Deal for buyer who will rescue Kildare demesne
A house built in the 1760s on 444 acres in Co Kildare needs to be completely restored
THE ELDERLY owner of a historic Co Kildare estate which figured in the 1798 rebellion is offering to make a financial contribution to any purchasers prepared to restore his vast Palladian-style house.
Richard Robinson (90), a former aircraft engineer and the last of his family, is selling Newberry Hall Demesne and its expansive 444-acre farm in Carbury, Co Kildare, exactly 100 years after his father bought it for £8,500.
Even with the recent fall off in property values, Navan estate agency Raymond Potterton expects the demesne to sell for between €7 million and €7.5 million but says that Mr Robinson is willing to make a “generous financial concession” to new owners guaranteeing to return it to its former glory. How much the restoration work will cost has not been established though Mr Potterton acknowledges that it will involve a “serious amount of money”.
The large, rambling two-storey over basement home joined to two pavilion wings dates from the 1760s and has become quite rundown in recent years. Mr Robinson was, like his father, educated at Clongowes Wood College and was only four years married when his wife, Margaret Ryan, was killed in a road accident. He never remarried.
The entrance hall of Newberry Hall and the three main reception rooms on the ground floor still retain a great deal of their period decor even if the place is in some disarray with the wallpaper now faded and falling from the walls. The overall impression is of travelling back in time. New owners will want to completely refurbish and modernise the house without destroying its sense of history.
There is a beautifully proportioned square entrance hall with a large fireplace, high ceiling and five internal doors with handsome shouldered architraves. The diningroom has some of the most sophisticated rococo plasterwork still surviving in a country house, much of it birds and flowers in high relief. The bow-shaped outer wall has three south-facing windows overlooking tennis courts and parkland.
The drawingroom has north, south and east-facing windows, all with deep gilded pelmets and large wooden shutters. A tall marble fireplace is matched on the opposite side of the room by a full height gilded mirror resting on a white marble console table. The centrepiece of the room is a cut glass chandelier that still holds candles rather than electric bulbs.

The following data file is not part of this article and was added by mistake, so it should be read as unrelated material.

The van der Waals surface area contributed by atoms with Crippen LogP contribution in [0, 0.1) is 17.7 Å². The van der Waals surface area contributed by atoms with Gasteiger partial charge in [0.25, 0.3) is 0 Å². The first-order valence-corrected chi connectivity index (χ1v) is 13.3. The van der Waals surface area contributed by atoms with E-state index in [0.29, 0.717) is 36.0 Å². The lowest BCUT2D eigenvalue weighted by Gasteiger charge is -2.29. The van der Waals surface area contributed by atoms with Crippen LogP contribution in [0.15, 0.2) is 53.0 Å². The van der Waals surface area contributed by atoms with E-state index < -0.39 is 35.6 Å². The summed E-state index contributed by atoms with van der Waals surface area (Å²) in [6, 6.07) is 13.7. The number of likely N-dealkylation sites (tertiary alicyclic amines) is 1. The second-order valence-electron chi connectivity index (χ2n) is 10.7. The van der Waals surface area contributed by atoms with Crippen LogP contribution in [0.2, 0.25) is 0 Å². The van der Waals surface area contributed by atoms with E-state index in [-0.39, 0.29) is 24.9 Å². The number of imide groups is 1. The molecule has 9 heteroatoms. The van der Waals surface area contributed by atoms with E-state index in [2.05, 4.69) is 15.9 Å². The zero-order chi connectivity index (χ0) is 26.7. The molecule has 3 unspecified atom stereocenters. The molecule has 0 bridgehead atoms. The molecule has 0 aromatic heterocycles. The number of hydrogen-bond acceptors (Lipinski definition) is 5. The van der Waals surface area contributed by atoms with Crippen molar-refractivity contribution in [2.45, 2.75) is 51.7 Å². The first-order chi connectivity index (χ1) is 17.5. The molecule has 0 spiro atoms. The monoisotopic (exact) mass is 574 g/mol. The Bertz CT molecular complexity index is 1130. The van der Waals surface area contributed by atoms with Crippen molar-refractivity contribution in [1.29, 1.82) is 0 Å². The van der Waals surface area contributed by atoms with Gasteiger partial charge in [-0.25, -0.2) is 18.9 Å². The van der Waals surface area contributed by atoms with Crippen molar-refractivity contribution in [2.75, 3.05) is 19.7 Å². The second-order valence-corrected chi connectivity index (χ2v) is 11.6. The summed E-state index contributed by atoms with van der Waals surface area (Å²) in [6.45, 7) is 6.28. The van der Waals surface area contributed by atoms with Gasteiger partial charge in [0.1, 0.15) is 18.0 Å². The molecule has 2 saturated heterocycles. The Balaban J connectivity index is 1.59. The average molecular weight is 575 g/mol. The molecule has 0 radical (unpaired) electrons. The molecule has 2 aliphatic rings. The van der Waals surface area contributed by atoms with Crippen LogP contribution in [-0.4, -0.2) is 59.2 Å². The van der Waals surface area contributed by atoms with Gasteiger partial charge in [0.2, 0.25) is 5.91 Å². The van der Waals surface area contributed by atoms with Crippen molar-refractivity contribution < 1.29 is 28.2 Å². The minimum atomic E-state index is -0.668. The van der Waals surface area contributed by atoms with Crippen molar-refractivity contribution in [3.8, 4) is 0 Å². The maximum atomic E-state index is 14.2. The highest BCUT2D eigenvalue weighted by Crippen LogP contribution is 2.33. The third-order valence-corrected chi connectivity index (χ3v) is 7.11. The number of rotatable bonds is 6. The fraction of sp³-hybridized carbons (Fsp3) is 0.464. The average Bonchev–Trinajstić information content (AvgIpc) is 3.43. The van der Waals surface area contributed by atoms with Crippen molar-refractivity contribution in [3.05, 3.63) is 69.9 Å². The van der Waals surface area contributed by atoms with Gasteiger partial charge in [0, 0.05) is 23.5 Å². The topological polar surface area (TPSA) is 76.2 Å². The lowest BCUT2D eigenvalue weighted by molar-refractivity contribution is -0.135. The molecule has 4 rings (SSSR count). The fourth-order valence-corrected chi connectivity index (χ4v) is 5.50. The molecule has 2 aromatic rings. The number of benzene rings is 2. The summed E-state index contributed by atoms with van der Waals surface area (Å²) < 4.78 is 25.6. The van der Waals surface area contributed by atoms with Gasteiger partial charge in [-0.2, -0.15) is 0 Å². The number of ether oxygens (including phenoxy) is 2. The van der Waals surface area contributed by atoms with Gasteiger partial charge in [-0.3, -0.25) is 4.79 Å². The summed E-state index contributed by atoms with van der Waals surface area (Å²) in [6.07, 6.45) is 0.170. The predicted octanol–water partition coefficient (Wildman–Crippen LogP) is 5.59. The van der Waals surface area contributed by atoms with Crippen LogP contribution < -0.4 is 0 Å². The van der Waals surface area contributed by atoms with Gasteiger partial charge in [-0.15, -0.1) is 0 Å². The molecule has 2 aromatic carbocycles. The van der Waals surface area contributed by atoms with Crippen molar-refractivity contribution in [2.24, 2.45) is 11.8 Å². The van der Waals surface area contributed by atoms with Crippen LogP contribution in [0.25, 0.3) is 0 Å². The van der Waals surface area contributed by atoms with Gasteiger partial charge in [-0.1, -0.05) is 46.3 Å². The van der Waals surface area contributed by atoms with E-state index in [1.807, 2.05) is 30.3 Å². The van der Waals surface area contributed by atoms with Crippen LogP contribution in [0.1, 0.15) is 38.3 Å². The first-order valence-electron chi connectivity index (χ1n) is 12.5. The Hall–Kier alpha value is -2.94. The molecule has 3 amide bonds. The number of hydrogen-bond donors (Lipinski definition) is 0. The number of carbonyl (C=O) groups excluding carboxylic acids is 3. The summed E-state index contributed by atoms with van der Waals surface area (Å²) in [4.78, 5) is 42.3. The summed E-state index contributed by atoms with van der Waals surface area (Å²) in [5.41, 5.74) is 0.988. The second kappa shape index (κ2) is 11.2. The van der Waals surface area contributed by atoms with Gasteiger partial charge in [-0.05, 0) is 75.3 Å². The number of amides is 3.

A library off the entrance hall has highly decorative carved pelmets and a French door leading out to the tennis courts. An unusual feature of the house is a separate stairwell hall with an impressive staircase – still in mint condition – running from the basement up to the two upper floors.
The main kitchen in the basement is in particularly poor condition, much like the nine bedrooms on the upper floors. Some of the structural damage has been caused by a leaking roof which has now been repaired.
New owners will have to dig deep to refurbish the west pavilion which for many years was home to the estate steward. The second pavilion has only ever been used as a coach-house, stables and living quarters for the grooms. The original farmyard with a small clock tower and further coach-houses alongside a three-acre walled garden have lain empty and neglected for many years.
A unique attraction of Newberry Demesne is the almost hidden Trinity Well, a place of pilgrimage from early Christian times. .
Newberry, once the seat of a Viscount Harberton, was attacked by “insurrectionists” in the 1798 Rising after the battle of Clonard on July 11th. They took over Newberry and proceeded to loot the house, made short work of the booze in the cellar and later murdered two sisters, Mary and Esther Grattan, dairymaids who were the only Protestants employed on the estate.
One of the sisters was shot, the other drowned in Newberry pond close to the main entrance. A year later, four men were convicted of the murders and hanged beside the same pond.
Despite this unhappy episode, Viscount Harberton was seen by one historian as “sensible, gentle and good-humoured”. The historian was not, however, enamoured of his wife whom she described as “a dry stick of a thing who never commends anything and shows great conceit of her understanding”.